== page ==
See the YouTube video link on this page.

Commercial standing desks and risers cost $$. I already had a desk at my office, so decided on a riser only. DIY desk/riser projects are a dime a dozen, but I wanted one with the following characteristics:

  • Solid, robust, should last forever
  • Easy and quick to switch between sitting and standing
  • Only one sitting and one standing position, not "in between"
  • Acceptable aesthetics (i.e. doesn't look like a pile of firewood)
  • Occupy as little desk real estate as possible, especially in width
  • Works with my Rollermouse (mouse substitute from ContourDesign)

Any adjustable desk/riser has to balance its load with some mechanism, otherwise it will be very difficult for the user to handle, or simply won't stay up. Electric desks use the motor, with some locking mechanism. My manually-operated riser employs a lever with gas strut as counterweight.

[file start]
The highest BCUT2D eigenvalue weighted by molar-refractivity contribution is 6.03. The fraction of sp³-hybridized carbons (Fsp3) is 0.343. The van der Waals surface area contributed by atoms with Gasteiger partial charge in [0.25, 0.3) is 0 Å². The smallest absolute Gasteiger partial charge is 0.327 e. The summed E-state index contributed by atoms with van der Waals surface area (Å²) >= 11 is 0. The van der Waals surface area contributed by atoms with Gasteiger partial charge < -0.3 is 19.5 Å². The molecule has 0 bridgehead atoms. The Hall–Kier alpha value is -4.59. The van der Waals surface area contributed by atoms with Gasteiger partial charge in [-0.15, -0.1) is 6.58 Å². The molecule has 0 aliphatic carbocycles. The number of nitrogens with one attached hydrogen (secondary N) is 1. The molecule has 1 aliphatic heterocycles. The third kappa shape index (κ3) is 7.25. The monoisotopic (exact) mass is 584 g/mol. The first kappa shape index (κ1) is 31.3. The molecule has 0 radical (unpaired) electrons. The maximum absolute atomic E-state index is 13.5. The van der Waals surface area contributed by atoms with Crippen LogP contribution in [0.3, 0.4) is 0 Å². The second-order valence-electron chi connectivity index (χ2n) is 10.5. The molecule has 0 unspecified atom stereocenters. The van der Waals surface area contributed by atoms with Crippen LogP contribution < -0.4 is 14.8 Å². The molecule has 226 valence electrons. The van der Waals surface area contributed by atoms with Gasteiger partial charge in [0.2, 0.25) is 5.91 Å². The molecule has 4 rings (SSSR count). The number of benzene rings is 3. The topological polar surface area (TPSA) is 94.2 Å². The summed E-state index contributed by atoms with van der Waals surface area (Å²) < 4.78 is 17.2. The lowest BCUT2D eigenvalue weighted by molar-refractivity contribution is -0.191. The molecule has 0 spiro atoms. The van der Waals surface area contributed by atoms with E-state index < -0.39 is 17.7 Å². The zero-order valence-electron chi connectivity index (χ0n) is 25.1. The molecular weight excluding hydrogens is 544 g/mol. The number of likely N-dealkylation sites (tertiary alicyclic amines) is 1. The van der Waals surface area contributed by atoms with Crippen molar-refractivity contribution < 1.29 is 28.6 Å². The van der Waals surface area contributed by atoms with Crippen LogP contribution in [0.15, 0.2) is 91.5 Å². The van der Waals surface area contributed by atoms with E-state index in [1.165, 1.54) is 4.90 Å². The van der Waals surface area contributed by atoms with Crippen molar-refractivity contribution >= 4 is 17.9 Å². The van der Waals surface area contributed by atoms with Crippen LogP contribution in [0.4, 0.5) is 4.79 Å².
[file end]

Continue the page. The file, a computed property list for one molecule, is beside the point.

To simplify the design - and for robustness - I chose to separate the monitor and input (keyboard, mouse) platforms. The former goes up & down on drawer slides, with lever/gas strut counterweight; the latter in & out on more slides, plus bottom rollers for downward load carrying capacity.

The lever/strut combination exerts an upwards force that balances, almost exactly, the weight of the monitor + platform (+- 5kg). This allows the monitor to sit at the bottom position with no additional latch, and allows a fairly smooth up/down adjustment. It is locked in the top position with latches.

The keyboard tray locks in the "out" position courtesy of a sliding-door lock.